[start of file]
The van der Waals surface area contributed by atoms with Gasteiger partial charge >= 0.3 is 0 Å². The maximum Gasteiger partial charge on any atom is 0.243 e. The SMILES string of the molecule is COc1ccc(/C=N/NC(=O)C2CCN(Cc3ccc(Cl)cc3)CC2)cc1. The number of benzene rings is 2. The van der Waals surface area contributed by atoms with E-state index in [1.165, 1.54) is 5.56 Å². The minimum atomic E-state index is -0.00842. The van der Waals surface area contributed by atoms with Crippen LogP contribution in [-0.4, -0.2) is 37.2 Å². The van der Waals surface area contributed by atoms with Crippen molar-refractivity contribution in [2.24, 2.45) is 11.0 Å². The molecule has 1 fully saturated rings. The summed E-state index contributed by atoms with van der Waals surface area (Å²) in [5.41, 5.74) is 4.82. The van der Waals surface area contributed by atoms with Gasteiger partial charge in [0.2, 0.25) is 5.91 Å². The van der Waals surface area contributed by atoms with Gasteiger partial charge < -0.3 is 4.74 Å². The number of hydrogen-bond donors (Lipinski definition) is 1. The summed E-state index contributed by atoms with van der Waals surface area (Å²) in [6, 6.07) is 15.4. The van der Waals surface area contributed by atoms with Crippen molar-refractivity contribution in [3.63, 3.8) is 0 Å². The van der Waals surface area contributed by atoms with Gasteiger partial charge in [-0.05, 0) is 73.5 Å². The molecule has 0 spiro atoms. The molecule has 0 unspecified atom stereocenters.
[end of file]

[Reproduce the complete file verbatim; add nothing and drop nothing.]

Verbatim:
The van der Waals surface area contributed by atoms with Gasteiger partial charge >= 0.3 is 0 Å². The maximum Gasteiger partial charge on any atom is 0.243 e. The SMILES string of the molecule is COc1ccc(/C=N/NC(=O)C2CCN(Cc3ccc(Cl)cc3)CC2)cc1. The number of benzene rings is 2. The van der Waals surface area contributed by atoms with E-state index in [1.165, 1.54) is 5.56 Å². The minimum atomic E-state index is -0.00842. The van der Waals surface area contributed by atoms with Crippen LogP contribution in [-0.4, -0.2) is 37.2 Å². The van der Waals surface area contributed by atoms with Crippen molar-refractivity contribution in [2.24, 2.45) is 11.0 Å². The molecule has 1 fully saturated rings. The summed E-state index contributed by atoms with van der Waals surface area (Å²) in [5.41, 5.74) is 4.82. The van der Waals surface area contributed by atoms with Gasteiger partial charge in [0.2, 0.25) is 5.91 Å². The van der Waals surface area contributed by atoms with Gasteiger partial charge < -0.3 is 4.74 Å². The number of hydrogen-bond donors (Lipinski definition) is 1. The summed E-state index contributed by atoms with van der Waals surface area (Å²) in [6, 6.07) is 15.4. The van der Waals surface area contributed by atoms with Crippen molar-refractivity contribution in [3.63, 3.8) is 0 Å². The van der Waals surface area contributed by atoms with Gasteiger partial charge in [-0.05, 0) is 73.5 Å². The molecule has 0 spiro atoms. The molecule has 0 unspecified atom stereocenters.